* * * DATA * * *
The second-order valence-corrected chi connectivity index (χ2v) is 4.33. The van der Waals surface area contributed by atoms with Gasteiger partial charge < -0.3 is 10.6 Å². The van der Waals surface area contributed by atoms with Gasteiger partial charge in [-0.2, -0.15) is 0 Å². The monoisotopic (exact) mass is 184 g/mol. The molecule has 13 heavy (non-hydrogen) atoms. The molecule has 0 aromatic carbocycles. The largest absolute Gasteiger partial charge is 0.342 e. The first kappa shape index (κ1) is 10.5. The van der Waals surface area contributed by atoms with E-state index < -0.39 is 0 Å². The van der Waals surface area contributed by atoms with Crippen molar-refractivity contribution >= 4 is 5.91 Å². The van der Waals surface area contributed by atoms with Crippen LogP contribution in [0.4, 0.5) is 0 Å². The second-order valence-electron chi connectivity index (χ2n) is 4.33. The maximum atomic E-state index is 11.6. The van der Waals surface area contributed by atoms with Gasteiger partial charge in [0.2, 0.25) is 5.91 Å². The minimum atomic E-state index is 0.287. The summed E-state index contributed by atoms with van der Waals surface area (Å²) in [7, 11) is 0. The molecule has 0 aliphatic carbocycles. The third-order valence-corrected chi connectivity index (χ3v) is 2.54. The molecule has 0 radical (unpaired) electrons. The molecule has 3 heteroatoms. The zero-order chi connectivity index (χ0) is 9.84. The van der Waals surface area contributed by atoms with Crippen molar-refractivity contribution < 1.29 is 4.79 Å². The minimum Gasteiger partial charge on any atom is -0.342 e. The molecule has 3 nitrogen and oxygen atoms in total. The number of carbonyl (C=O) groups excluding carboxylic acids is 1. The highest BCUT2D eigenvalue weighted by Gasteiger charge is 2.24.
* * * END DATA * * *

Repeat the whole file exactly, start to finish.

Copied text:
The second-order valence-corrected chi connectivity index (χ2v) is 4.33. The van der Waals surface area contributed by atoms with Gasteiger partial charge < -0.3 is 10.6 Å². The van der Waals surface area contributed by atoms with Gasteiger partial charge in [-0.2, -0.15) is 0 Å². The monoisotopic (exact) mass is 184 g/mol. The molecule has 13 heavy (non-hydrogen) atoms. The molecule has 0 aromatic carbocycles. The largest absolute Gasteiger partial charge is 0.342 e. The first kappa shape index (κ1) is 10.5. The van der Waals surface area contributed by atoms with E-state index < -0.39 is 0 Å². The van der Waals surface area contributed by atoms with Crippen molar-refractivity contribution >= 4 is 5.91 Å². The van der Waals surface area contributed by atoms with Crippen LogP contribution in [0.4, 0.5) is 0 Å². The second-order valence-electron chi connectivity index (χ2n) is 4.33. The maximum atomic E-state index is 11.6. The van der Waals surface area contributed by atoms with Gasteiger partial charge in [0.2, 0.25) is 5.91 Å². The minimum atomic E-state index is 0.287. The summed E-state index contributed by atoms with van der Waals surface area (Å²) in [7, 11) is 0. The molecule has 0 aliphatic carbocycles. The third-order valence-corrected chi connectivity index (χ3v) is 2.54. The molecule has 0 radical (unpaired) electrons. The molecule has 3 heteroatoms. The zero-order chi connectivity index (χ0) is 9.84. The van der Waals surface area contributed by atoms with Crippen molar-refractivity contribution < 1.29 is 4.79 Å². The minimum Gasteiger partial charge on any atom is -0.342 e. The molecule has 3 nitrogen and oxygen atoms in total. The number of carbonyl (C=O) groups excluding carboxylic acids is 1. The highest BCUT2D eigenvalue weighted by Gasteiger charge is 2.24.